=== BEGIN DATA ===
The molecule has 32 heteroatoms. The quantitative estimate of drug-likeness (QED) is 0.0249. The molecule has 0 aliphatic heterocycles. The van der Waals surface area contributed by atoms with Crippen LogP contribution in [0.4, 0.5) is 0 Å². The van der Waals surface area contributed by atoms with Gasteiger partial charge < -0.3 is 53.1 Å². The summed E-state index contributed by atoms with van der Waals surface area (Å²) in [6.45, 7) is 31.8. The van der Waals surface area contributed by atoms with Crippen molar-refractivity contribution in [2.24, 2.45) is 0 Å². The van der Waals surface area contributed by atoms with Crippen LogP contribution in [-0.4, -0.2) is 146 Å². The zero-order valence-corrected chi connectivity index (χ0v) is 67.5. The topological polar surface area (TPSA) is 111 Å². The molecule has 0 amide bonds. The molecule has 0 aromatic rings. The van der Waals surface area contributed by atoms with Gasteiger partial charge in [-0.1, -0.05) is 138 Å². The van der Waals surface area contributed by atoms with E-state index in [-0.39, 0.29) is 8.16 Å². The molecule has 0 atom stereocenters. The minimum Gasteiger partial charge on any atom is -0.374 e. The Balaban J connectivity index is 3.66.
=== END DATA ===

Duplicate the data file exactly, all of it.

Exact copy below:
The molecule has 32 heteroatoms. The quantitative estimate of drug-likeness (QED) is 0.0249. The molecule has 0 aliphatic heterocycles. The van der Waals surface area contributed by atoms with Crippen LogP contribution in [0.4, 0.5) is 0 Å². The van der Waals surface area contributed by atoms with Gasteiger partial charge < -0.3 is 53.1 Å². The summed E-state index contributed by atoms with van der Waals surface area (Å²) in [6.45, 7) is 31.8. The van der Waals surface area contributed by atoms with Crippen molar-refractivity contribution in [2.24, 2.45) is 0 Å². The van der Waals surface area contributed by atoms with Crippen LogP contribution in [-0.4, -0.2) is 146 Å². The zero-order valence-corrected chi connectivity index (χ0v) is 67.5. The topological polar surface area (TPSA) is 111 Å². The molecule has 0 amide bonds. The molecule has 0 aromatic rings. The van der Waals surface area contributed by atoms with Gasteiger partial charge in [-0.1, -0.05) is 138 Å². The van der Waals surface area contributed by atoms with E-state index in [-0.39, 0.29) is 8.16 Å². The molecule has 0 atom stereocenters. The minimum Gasteiger partial charge on any atom is -0.374 e. The Balaban J connectivity index is 3.66.